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Snowpack Creating Spectacular Waterfalls in Yosemite Valley

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Snowpack Creating Spectacular Waterfalls in Yosemite Valley

Postby ERIC » Fri May 05, 2006 8:24 pm

Heavy Snowpack Creating Spectacular Waterfalls in Yosemite Valley

By: Yosemite National Park
Published: May 3, 2006 at 08:47


With the snow levels at about 185% of normal in the Central Sierra Nevada, Yosemite Valley is seeing one of the most spectacular waterfall seasons in recent years. Yosemite Falls is booming high above Yosemite Valley and Bridalveil Fall is flowing at levels many Yosemite visitors have never seen.

"The recent warm weather and runoff is creating a spectacular display of Yosemite's waterfalls. The meadows are turning green and this is a great time to visit the park," stated Park Superintendent Mike Tollefson.

The loop trail at Lower Yosemite Falls affords park visitors the chance to see and experience the waterfall at full force. Visitors should be aware that they will get wet. However, it is truly invigorating and an opportunity to feel the tallest waterfall in North America. Tenaya Creek, in eastern Yosemite Valley, is also flowing rapidly yet the reflections of Mt. Watkins and Half Dome in Mirror Lake are truly inspiring and well worth the one mile walk from the shuttle bus stop.

All other visitor activities in Yosemite Valley such as bike rentals and Valley Floor Tours are open for the season. The restaurants and retail shops in the Valley are open as well. The Yosemite Visitor Center is open daily and there is a full range of interpretive programs available daily for park visitors.

Highway 140 into the park remains closed between the town of Mariposa and the park entrance. Caltrans continues to assess the road and will clear the road and open it as soon as it is safe. However, visitors can still enter the park via the south on Hwy. 41 and the west on Hwy. 120. All facilities in Yosemite Valley remain open.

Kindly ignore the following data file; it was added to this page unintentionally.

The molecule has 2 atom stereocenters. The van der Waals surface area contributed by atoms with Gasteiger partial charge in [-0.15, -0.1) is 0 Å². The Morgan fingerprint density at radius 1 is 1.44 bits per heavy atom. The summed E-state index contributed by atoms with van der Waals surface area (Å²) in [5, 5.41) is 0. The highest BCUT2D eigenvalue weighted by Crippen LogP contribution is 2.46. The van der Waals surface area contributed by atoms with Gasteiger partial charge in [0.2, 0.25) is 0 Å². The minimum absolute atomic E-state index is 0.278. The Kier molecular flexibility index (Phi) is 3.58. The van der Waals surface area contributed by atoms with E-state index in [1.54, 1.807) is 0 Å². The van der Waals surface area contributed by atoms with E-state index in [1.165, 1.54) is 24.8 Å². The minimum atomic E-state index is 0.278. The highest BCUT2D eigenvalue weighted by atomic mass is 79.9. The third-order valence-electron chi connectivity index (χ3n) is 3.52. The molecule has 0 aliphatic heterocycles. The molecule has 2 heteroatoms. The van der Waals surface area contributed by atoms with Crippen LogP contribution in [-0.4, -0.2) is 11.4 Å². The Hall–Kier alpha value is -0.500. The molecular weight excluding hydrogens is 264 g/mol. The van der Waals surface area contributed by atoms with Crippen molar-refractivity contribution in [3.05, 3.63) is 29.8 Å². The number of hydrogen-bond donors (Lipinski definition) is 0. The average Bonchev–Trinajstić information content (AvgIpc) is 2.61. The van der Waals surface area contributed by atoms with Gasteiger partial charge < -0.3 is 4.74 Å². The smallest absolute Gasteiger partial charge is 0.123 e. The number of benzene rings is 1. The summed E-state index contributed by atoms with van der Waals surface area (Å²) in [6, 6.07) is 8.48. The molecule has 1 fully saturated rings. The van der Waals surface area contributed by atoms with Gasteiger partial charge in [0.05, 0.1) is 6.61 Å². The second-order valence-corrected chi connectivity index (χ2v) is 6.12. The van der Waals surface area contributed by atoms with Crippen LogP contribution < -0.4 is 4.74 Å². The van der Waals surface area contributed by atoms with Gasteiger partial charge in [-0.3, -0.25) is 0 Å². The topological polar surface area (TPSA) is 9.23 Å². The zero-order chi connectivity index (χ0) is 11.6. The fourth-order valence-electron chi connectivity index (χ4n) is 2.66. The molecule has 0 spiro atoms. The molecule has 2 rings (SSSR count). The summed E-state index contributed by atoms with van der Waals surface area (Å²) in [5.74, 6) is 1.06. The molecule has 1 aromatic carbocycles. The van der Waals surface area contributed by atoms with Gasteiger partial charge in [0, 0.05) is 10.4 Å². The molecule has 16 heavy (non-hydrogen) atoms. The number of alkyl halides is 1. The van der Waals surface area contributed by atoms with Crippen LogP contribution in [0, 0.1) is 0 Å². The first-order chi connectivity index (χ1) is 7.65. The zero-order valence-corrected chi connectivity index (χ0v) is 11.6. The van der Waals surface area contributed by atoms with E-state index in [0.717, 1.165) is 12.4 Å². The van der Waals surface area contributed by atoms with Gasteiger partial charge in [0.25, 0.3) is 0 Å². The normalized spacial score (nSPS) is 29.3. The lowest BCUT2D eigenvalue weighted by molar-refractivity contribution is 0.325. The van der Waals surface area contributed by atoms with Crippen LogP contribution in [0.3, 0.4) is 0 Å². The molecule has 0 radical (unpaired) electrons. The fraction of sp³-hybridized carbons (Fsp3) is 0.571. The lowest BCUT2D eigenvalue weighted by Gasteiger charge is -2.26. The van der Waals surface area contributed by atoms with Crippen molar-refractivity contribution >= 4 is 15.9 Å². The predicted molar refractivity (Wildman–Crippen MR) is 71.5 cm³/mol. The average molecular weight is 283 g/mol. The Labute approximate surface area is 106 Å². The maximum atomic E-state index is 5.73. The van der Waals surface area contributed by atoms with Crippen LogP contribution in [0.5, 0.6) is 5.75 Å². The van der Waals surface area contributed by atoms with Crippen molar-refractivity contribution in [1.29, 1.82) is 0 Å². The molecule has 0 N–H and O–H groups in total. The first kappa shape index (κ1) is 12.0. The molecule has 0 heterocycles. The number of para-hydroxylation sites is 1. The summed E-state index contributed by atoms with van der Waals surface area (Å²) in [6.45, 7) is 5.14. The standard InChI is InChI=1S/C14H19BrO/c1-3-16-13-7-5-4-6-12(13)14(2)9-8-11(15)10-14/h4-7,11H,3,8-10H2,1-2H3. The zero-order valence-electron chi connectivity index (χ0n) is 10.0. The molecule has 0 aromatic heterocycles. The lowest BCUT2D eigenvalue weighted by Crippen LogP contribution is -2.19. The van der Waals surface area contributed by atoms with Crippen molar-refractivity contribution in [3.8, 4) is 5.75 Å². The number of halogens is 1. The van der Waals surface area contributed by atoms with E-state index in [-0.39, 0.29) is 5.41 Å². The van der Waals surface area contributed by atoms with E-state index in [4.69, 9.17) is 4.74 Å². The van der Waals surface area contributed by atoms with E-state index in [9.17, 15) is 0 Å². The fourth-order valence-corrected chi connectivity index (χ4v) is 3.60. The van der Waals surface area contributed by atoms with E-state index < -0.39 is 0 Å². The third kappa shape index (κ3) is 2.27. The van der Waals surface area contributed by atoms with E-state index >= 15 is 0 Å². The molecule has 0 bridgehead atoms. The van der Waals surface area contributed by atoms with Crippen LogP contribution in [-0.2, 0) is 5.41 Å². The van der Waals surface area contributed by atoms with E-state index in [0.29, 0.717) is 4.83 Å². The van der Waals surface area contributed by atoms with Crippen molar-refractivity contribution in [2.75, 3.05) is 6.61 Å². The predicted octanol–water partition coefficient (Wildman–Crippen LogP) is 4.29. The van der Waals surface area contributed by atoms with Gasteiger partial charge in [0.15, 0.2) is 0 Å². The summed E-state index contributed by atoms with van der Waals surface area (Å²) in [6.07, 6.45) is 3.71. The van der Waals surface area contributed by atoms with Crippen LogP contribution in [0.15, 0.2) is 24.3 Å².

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Postby yosemitechris » Sat May 06, 2006 5:36 pm

Whoopee! I will be going to Yosemite Valley 5/11 for 5 days. It's so dry here in NM that it is scary. I am anxious to see lotsa water. My left heel is still bad so I won't be able to do much hiking but I will bicycle and take short walks to the waterfalls and more, if I can.

Chris
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Postby Ozark Flip » Wed May 10, 2006 1:02 pm

The Merced River is projected to be at flood stage by Friday.
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Postby ifernau » Wed May 10, 2006 4:13 pm

Here are a couple of links you should look at before you go. Hwy 140 is closed indefinitly due to another rock slide.

http://www.nps.gov/yose/daily2.htm

http://www.nps.gov/yose/now/conditions.htm
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Postby copeg » Wed May 10, 2006 6:45 pm

Snow Melt Prompts Flood Concerns in Yosemite
May 10, 2006 - Those water storage concerns are growing as the snow pack melts. Crews in Yosemite are bracing for the possibility of flooding later this week.

This winter's snow is making the waterfalls especially beautiful, but park officials say by Friday, the snow melt could drive the water over the banks of the Merced River.
Parts of the park are already underwater.

"We're definitely going to see some high water again. With the gradual rising river levels, we know what to expect and know where the problem areas are," said park ranger Tom Medema.


Rangers don't expect the flooding to be anything compared to 1997. That's when water rose to the heights shown on the signs around the park.

Those floods caused millions of dollars in damage.
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Postby sierranomad » Thu May 11, 2006 12:02 am

I was in Yosemite a few days ago and traveled 140. The section that was closed then can be bypassed by taking Old Preist Grade Road.
Jon

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Postby Allyn » Thu May 11, 2006 6:06 am

Taken from the Yosemite Daily Newsletter, dated May 10th:

"
Hwy 140 Closure - CalTrans continues working the rockslide. The road has reopened with 1-way controlled traffic through the slide area. Please call the park road line at 372-0200 or CalTrans at 1-800-427-ROAD (7623) for the latest updates.